Amid the horror of the Holocaust there are also stories of survival, resistance and solidarity. The story of the small organisation of Muslims who were a crucial part of helping Jewish people hide in Nazi-occupied Warsaw is a piece of hidden history, but one we should remember and celebrate.
The Nazis set up a ghetto in Warsaw in November 1940. Around 460,000 Jews were imprisoned there between 1940 and 1943, of whom most would die through mass starvation, disease and eventual deportation to the Nazis’ death camps. It is estimated that 98 percent of the Jewish population of Warsaw perished during the Holocaust.
Jewish people inside the Ghetto bravely resisted the Nazis, culminating in the heroic Warsaw Ghetto Uprising in May 1943, when the barely armed Jewish fighters held off the full might of the German armed forces, until they were eventually overwhelmed and the Ghetto was razed to the ground.
But after the liquidation of the Ghetto, historians estimate that between 15,000 and 20,000 Jews escaped the Nazis’ slaughter and continued to live in hiding in Warsaw – with some joining the city-wide Warsaw uprising – until it was liberated in 1945. A secret city had developed in Warsaw.
A small number of Jewish people were able to obtain forged documents which enabled them to live as so-called “Aryans” on the fringes of Warsaw society. They faced the constant fear of being discovered by the Nazis or blackmailed by those who knew their secret.
Between 1940 and 1943, any Jew caught in the “Aryan” sector by the Nazis was summarily executed. After the liquidation of the Ghetto, any Jew caught anywhere was murdered.
But many Jews survived, hidden and helped by their non-Jewish Polish neighbours.
The Nazis waged a tireless war against any Poles helping Jews. Posters were put up across the city announcing that it was a capital offence for Poles to provide shelter for Jews, to provide them with food or even to sell food to Jewish people.
The historian Richard Lukas estimates that several thousand Poles were executed for aiding Jews. But the solidarity of these non-Jewish Polish people was essential to the survival of the hidden Jewish population.
In order to hide and provide food and clothing for the 15,000-plus Jews in hiding a complex network of support groups developed.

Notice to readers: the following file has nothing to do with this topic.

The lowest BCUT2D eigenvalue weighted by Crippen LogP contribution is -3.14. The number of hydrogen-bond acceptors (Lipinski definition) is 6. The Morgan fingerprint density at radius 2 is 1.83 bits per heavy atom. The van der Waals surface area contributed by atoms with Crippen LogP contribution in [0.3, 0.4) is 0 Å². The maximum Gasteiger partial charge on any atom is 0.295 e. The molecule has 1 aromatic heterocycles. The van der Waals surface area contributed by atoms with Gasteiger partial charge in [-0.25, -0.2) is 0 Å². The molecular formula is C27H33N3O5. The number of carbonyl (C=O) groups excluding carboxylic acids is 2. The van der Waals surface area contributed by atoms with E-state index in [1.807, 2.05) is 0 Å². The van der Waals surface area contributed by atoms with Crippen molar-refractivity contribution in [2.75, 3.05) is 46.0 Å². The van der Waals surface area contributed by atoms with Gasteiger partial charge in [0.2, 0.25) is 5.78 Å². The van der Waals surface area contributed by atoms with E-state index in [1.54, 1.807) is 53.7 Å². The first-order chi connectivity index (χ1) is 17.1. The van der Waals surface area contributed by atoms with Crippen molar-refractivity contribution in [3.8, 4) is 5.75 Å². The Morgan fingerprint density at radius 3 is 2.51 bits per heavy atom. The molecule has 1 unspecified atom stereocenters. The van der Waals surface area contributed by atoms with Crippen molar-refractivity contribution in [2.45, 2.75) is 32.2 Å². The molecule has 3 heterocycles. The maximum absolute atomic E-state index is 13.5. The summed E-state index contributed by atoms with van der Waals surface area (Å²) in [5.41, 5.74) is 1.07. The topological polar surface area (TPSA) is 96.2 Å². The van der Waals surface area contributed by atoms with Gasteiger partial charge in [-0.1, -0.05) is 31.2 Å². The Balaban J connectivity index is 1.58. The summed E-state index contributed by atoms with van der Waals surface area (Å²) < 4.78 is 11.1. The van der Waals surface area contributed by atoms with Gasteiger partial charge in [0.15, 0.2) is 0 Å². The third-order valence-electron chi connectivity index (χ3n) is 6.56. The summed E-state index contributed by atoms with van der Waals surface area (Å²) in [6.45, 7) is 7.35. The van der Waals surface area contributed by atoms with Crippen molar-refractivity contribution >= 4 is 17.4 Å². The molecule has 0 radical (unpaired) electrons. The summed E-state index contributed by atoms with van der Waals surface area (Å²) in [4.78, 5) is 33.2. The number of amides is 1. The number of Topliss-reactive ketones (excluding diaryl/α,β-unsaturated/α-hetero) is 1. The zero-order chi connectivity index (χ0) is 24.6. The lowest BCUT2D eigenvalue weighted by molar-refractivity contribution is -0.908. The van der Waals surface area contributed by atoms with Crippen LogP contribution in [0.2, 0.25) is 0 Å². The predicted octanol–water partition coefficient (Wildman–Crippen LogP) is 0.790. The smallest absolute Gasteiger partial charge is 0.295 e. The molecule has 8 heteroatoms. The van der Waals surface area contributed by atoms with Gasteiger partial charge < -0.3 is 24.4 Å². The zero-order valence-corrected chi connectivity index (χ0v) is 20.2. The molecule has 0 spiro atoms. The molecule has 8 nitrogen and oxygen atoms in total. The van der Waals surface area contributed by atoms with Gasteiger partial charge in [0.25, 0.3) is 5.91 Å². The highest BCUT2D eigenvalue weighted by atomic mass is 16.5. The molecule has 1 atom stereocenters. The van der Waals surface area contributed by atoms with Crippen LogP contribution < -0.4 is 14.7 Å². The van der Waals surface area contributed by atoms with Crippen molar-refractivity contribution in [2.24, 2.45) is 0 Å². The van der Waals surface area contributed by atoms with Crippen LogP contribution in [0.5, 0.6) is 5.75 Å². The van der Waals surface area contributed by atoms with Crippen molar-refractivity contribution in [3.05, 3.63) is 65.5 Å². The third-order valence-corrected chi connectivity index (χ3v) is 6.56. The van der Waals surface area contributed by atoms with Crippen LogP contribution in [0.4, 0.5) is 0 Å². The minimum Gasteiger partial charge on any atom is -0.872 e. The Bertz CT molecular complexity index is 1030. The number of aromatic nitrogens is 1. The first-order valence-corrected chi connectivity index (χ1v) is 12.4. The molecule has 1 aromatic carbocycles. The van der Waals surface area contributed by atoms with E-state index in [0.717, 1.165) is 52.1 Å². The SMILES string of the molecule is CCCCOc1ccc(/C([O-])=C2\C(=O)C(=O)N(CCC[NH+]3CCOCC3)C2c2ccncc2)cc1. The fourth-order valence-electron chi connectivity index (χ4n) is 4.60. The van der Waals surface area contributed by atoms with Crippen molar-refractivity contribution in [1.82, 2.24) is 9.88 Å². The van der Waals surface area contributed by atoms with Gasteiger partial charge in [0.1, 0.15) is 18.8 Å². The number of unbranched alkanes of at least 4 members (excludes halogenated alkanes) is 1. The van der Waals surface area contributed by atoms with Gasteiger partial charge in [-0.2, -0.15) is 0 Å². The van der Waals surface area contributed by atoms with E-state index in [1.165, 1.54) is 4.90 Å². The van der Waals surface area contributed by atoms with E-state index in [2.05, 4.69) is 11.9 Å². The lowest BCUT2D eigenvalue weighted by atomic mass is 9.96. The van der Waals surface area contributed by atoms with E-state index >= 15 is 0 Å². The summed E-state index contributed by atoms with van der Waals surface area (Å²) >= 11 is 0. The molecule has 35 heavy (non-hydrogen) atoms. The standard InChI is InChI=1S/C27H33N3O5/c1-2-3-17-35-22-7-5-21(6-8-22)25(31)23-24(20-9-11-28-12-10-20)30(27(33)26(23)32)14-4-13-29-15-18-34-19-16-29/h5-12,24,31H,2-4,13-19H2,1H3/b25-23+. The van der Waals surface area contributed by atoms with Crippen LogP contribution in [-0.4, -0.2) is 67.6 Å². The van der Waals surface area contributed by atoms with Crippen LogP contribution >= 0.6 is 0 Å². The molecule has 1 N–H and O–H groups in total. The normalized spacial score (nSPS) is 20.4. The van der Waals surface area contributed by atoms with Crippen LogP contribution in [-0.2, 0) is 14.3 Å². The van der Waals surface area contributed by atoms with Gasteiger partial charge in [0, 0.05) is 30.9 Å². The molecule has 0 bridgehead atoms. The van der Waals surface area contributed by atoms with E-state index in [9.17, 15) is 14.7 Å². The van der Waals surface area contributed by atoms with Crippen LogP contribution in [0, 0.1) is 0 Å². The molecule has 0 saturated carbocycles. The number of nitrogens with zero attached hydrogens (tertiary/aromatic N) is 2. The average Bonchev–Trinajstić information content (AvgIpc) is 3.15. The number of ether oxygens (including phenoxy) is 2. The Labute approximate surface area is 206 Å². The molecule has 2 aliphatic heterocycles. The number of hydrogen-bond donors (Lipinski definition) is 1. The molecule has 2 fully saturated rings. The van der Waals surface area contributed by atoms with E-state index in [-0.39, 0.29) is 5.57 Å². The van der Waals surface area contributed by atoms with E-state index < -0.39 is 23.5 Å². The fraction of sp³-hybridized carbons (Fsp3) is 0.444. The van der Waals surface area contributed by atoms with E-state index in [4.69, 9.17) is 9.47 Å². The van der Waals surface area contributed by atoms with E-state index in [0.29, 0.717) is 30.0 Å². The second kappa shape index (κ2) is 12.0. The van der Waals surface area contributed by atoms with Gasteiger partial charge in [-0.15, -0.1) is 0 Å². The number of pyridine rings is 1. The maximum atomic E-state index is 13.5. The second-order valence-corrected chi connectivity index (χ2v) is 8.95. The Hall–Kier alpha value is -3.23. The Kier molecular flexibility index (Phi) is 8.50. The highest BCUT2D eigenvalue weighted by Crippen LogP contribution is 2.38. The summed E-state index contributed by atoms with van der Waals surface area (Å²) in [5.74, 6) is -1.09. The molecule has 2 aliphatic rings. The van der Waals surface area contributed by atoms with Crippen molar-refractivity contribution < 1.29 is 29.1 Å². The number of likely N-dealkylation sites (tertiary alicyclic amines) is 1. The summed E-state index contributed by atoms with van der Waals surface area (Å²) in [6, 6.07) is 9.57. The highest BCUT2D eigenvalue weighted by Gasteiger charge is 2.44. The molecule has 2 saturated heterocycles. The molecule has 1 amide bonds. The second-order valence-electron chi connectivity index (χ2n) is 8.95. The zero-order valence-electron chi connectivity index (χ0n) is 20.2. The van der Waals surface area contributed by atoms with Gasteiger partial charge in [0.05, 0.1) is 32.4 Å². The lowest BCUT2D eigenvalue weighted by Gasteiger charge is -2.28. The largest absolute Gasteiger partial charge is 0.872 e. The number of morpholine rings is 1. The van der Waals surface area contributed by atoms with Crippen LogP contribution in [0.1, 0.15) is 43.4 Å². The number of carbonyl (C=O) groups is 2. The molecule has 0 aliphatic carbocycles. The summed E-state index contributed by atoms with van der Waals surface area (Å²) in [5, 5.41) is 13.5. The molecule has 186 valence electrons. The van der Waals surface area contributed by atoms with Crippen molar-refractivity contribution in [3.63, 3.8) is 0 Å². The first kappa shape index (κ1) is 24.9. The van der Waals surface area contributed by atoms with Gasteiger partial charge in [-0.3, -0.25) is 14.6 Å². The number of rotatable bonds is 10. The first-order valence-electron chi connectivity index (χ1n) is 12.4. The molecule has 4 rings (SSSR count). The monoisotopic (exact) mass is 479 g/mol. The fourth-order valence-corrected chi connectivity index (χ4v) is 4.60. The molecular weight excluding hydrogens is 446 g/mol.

The Ringelblum Archive at the Jewish Historical Institute in Warsaw lists a wide range of organisations that were involved in rescuing and hiding Jewish people in Warsaw. The most famous was Zegota, the Council to Aid Jews. This is the only organisation of its type, dedicated solely to saving Jews, that I have come across in Nazi-occupied Europe.
Other groups helping to protect Warsaw’s Jews included the Catholic Church, the Jewish National Committee (ZKN), Zionist political groups, the mass socialist and anti-zionist Jewish party the Bund, the Polish Socialist Party (PPS) and the Communist Party (PPR). Each has an entry in the archive’s list.
At the bottom of the list of organisations that helped the Jews of Warsaw is an intriguing entry: the Association of Tatar-Muslims. Looking at the archive papers was the first time I had ever heard of this group or its role.
The Tatar Muslim community – sometimes called Lipka Tatars – is a little-known but long established community that has lived in Poland for more than 600 years.
Historically the Tatars were known for their military role as fighters in the Polish army. The community was centred in the northeast of the country, near modern Lithuania.
A pre-war photograph of the First Tatar Squadron appears at the top of this story, taken from a wonderful photo essay on the Polish Tatars by Semi Korycki. It was one of the last to surrender when the Nazis invaded Poland and its officers were held in concentration camps throughout the rest of the war.
But the role of the Association of Tatar-Muslims has gone unnoticed by history. They were a relatively small group, with at most a couple of hundred Tatars living in Warsaw.
The Tatars provided Jewish people with false documents – “Aryan” papers, and effectively hid them within the Tatar population. This was invaluable, especially for young Jewish boys, as it provide them with an explanation for being circumcised.
This solidarity from the Warsaw Tatars was invaluable and incredibly brave, as they were also persecuted by the Nazis, although not to the extreme extent faced by Poland’s Jews.
Those Polish people who hid Jews from the Nazis during the Holocaust deserve to be remembered as heroes. And in Poland’s capital, these heroes included the little-known Muslim minority group, the Association of Tatar Muslims.